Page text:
Contrary to popular belief, the four Gospels that comprise today’s Bible were all anonymously written. There were no “By lines” informing us that Matthew, Mark, Luke and/or John were the actual writers.
Two centuries after the Bible was written, Biblical Scholars named each Gospel based on indications within the text of who they thought might have been the most likely author.
No one knows for sure who wrote what in the Bible, since much of the teachings of the time were collected from oral tradition (word of mouth by either an eyewitnesses) or from hearsay (someone who knew someone who knew Jesus and his work). That leaves a lot of wiggle room for Truth. Think of it as a biblical game of “Telephone.” Who knows how close to accurate the message will be after countless re-tellings and hundreds of translation tweakings. Eventually, it all gets accepted as fact.
None of the Gospel authors claim to have been a member of the apostolic group around Jesus or to have actually known any of the original Twelve Apostles. Modern scholarship, based on linguistic and textual analysis, and accompanied by the discovery of many ancient copies of Gospel manuscripts, shows that all four Gospels were written in Greek, outside of Roman Israel, at least thirty to sixty years after the death of Jesus.
While the accuracy of the Bible text is not the primary focus of this blog, more important is where these Gospel authors derived their core information from. Did the authors create their own original texts or did they copy large parts of knowledge from some other unknown work by someone else?
New Testament scholars agree that both the Gospels of Matthew and Luke were copied mostly from the Gospel of Mark and, writing independently of each other, Matthew and Luke copied large amounts of material from some unknown earlier source. Scholars have nicknamed this unknown source “Q,” from the German word “quelle,” meaning “Source.”
Some of these same scholars also believe that the Gospel of John is the work of several authors, with several portions added at a later date by someone who may have been a devoted follower who historians have referred to as the “Redactor.” Apparently, style, syntax, and a host of other red flags tipped them off that major changes had been made.
There are no original copies of any book of the New Testament. Fragment verses from the Gospel of John were all that existed in the first half of the second century. Then there was an explosion of over 3000 handwritten Greek manuscripts that showed up in the second to seventeenth century. A whole lot of Bible writing seemed to be going on back then. All were obvious copies.
Yet, everything still points to this unknown original “Q” source as a major influence in all four Gospels. Comparisons between similar verses in Matthew and Luke, who did no know each other (if they were the real Matthew and Luke), seem to confirm that they were copied from the Gospel of Mark and another source. While Matthew and Luke do not put these sayings in the same order, nevertheless they each repeat many of the same sayings, sometimes word for word.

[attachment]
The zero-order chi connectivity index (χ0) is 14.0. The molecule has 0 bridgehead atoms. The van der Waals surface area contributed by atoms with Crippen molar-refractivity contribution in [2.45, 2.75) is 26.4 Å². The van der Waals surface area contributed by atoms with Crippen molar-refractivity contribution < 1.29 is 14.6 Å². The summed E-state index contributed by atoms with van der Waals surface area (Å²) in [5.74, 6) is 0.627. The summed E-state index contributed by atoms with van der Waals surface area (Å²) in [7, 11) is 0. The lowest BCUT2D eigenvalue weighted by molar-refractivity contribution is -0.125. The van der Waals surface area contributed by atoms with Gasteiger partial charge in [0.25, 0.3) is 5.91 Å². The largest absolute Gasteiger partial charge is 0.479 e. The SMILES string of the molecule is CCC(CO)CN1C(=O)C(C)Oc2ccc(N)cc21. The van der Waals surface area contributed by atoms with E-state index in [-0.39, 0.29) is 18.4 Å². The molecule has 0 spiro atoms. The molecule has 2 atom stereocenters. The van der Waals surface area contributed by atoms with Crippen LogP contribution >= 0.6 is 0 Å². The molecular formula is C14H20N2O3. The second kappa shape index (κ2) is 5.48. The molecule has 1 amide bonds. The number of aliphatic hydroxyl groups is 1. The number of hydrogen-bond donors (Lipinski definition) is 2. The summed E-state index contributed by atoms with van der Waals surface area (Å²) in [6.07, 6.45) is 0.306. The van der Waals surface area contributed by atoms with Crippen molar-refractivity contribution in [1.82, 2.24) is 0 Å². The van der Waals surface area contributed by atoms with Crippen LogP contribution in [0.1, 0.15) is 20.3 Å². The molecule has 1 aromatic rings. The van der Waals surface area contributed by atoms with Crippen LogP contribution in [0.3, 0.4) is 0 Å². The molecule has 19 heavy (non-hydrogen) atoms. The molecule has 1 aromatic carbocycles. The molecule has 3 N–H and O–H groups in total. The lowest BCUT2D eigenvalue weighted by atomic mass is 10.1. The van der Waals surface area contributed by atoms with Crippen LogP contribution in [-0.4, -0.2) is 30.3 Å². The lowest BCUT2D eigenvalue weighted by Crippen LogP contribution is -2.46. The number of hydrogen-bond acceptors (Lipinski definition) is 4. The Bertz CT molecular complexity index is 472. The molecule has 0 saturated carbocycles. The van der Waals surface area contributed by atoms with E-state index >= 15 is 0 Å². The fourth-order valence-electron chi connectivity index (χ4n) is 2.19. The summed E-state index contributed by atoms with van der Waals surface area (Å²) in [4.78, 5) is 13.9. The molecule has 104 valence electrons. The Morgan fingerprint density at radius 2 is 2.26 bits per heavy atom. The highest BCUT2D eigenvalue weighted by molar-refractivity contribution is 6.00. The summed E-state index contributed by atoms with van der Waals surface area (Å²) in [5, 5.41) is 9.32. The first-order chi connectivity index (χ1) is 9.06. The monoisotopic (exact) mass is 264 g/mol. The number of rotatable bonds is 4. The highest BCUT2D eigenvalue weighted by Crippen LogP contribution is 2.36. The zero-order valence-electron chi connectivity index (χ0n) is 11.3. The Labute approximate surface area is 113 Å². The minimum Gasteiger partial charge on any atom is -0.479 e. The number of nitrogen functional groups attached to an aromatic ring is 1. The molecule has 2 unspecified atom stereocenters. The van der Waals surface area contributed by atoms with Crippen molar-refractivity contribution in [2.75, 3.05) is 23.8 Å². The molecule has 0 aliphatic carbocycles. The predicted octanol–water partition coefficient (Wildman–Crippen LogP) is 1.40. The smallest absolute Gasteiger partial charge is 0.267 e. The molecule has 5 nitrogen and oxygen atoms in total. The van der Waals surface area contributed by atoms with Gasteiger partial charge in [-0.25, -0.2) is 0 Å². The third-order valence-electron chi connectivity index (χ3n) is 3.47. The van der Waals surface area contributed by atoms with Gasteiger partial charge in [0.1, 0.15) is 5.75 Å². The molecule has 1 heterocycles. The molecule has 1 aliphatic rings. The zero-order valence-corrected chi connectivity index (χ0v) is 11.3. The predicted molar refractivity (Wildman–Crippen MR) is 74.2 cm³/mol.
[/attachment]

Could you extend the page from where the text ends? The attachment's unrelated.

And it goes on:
Although no actual copy of “Q” has ever been found, many scholars are convinced that such a document once circulated in early Christian communities. Jesus was raised in the Holy Mount Carmel area of Northern Israel, which was home to the mystic prophet sect called the Essenes. Jesus’ parents, Mary and Joseph, along with his grandparents, cousins, and Jesus himself, were all raised in the Essene community where they adhered to very high spiritual beliefs.
The Essenes taught in parables and so would Jesus. Jesus would follow in the footsteps of his cousin, John the Baptist, who was already a preacher in the outlying communities. Like John, Jesus had a more liberal view of the tenets of his Essene brotherhood, preferring to embrace all differences, yet still remain connected to the brotherhood teachings.
The Hebrews called them “The School of Prophets” and, to the Egyptians, they were “The Healers, The Doctors.” They had property in nearly all of the big cities and, in Jerusalem, there was even a door that bore their name: The Door of the Essenes.
The Inner Essene community recognized Jesus as a Messiah. They saw him as a teacher of wisdom; A man who tried to teach others how to live in Peace and Oneness. Many of Jesus’ apostles came from the Essene community. They were the early missionaries carrying the word of God. It is highly probable the “Q” source originated within the Essene sect and Jesus’ closest followers adhered to what they already knew. They used these collected written sayings as their teachings.